Inherited IRA Rules Altered by the SECURE Act

If you find yourself in a position where you recently inherited an IRA, you might feel as though you’re at a crossroads filled with many planning tasks pertaining to estates, finances and taxes. According to IRS regulations instituted in 2020 (with significant updates later), the majority of beneficiaries who inherit IRAs must withdraw their portion of the IRA’s total value within a 10-year period.

The requirement to withdraw all funds within an IRA before 10 years pass is known as the 10-year rule. If you’re younger than 59.5 years old, you won’t be required to pay the 10% penalty, though you will need to pay income taxes on any distributions that are made until the account has been fully emptied. Furthermore, you will need to take the required minimum distributions for the first nine years if the original owner of the IRA passed away after the date at which withdrawals must be made.

Prior to the passing of the SECURE Act, heirs of inherited traditional IRAs were able to stretch the tax-deferring power of the account by basing the RMD calculations on their own life expectancy. This resulted in decades’ worth of tax-free asset appreciation, resulting in the value of the IRA increasing substantially as opposed to what happens now, which is that IRA values shrink due to RMD requirements.

This year, people are preparing for the IRS to publish the official list of regulations regarding how beneficiaries must go about the process of drawing down inherited IRAs. Until the regulations are released, the understanding is that beneficiaries must move their assets from the account of the original IRA and place them in a newly opened IRA with the beneficiary’s name on it. There are many rules that dictate how the new IRA must be treated, but the rules will depend on how the beneficiary is related to the deceased individual as well as the beneficiary’s age, illnesses or disability status.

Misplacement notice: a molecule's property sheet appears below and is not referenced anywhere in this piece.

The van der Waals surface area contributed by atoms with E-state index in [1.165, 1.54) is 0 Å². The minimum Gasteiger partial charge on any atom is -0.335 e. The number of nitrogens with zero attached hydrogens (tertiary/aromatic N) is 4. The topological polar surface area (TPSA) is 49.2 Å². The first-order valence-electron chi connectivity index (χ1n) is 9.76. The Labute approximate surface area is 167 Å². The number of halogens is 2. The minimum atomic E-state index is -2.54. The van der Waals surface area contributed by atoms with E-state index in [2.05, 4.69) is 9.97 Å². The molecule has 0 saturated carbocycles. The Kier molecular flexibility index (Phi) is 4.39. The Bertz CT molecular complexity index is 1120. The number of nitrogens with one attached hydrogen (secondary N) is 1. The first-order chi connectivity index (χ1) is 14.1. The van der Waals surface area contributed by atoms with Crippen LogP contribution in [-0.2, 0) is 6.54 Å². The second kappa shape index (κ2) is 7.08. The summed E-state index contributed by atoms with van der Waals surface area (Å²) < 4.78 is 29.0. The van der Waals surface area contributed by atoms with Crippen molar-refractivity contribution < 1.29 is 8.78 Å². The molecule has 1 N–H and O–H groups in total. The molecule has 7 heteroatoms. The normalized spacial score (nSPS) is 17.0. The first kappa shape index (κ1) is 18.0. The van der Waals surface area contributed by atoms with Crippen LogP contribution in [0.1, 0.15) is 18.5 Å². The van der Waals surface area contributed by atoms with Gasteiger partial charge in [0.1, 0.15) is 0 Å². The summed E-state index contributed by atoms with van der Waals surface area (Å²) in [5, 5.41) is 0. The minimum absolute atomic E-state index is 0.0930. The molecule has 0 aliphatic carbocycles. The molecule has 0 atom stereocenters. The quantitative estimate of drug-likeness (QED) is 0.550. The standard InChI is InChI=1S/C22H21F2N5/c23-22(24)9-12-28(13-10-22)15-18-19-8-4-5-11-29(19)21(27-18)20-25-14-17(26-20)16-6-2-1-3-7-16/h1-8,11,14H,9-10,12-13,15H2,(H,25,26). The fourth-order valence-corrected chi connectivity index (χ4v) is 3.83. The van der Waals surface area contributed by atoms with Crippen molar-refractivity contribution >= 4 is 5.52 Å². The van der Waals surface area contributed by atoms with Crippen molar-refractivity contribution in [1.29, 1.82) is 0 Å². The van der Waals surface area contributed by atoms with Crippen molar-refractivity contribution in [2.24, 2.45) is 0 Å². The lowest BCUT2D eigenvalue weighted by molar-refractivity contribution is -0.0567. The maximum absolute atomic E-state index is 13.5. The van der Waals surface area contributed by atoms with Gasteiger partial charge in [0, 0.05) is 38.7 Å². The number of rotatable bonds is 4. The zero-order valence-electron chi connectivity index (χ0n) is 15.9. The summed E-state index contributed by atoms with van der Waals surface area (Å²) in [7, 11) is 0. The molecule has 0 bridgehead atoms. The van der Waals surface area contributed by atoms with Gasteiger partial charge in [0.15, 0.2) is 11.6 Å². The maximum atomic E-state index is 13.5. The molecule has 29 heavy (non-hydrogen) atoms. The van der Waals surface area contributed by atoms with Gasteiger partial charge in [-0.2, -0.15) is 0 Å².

Figuring out who receives the most leeway

If you’re the spouse of the individual who died, you are allowed to treat the IRA as though it is yours. You would simply name yourself as the owner of the account.

Alternatively, you can roll it over into a new account, whether that’s an IRA or a qualified employer plan, like a 403(b) plan. As the spouse, you are the recipient of a unique privilege that permits you to treat yourself as the beneficiary of the plan. Somewhat similarly, those who are regarded as sole beneficiaries of a plan can also treat the IRA as if it is their own, but in doing so, these individuals might be required to take RMDs. Another possibility is the beneficiary being required to withdraw all the money within 10 years.

Determining other beneficiaries who are exempt from the 10-year rule

Minors who are beneficiaries are exempt–but not indefinitely. Once minors reach the age of majority in their jurisdiction, they become subject to the 10-year rule. Additionally, a person who is not more than 10 years younger than the IRA owner or plan participant is also exempt if that beneficiary is disabled or chronically ill as defined by the IRS.

Sorting out responsibility in specific situations

If the original IRA owner did not take RMDs in the year of their death, it becomes your responsibility to ensure that the minimum has been met. Failure to do so will result in a penalty of 50% of the undistributed amount.

However, if the original account owner was not required to take distributions, you are not required to either. The decision of whether to minimize taxes or maximize cash distributions from the account should also consider whether the original account owner was required to take RMDs. These are all important considerations for recipients of an inherited IRA.

As a designated beneficiary, you have the option to select the 10-year rule. Any type of IRA, including traditional, Roth, Simplified Employee Pension or SIMPLE, may be turned into an inherited IRA and is treated the same way. However, while Roth IRA owners do not need to take RMDs during their lifetimes, beneficiaries who inherit Roth IRAs must take them.

Most, but not all, beneficiaries will have a 10-year window in which to make withdrawals. In 2021 and 2022, RMDs from inherited IRAs were not required due to a regulatory reprieve, but it is likely that they will be required this year when the IRS issues its final rules.

If the account owner died before being required to begin taking RMDs, an undesignated beneficiary such as an estate or charity would generally be subject to a five-year window. When deciding how to take withdrawals, it is important to balance the legal requirements with the tax impact of withdrawals and the advantages of letting the money continue to grow over time.

This is just a summary. The rules are complex. As always, consulting a tax adviser for advice on taking distributions is recommended.

Reach out to Roz Carothers and her team at Triplett & Carothers to learn more.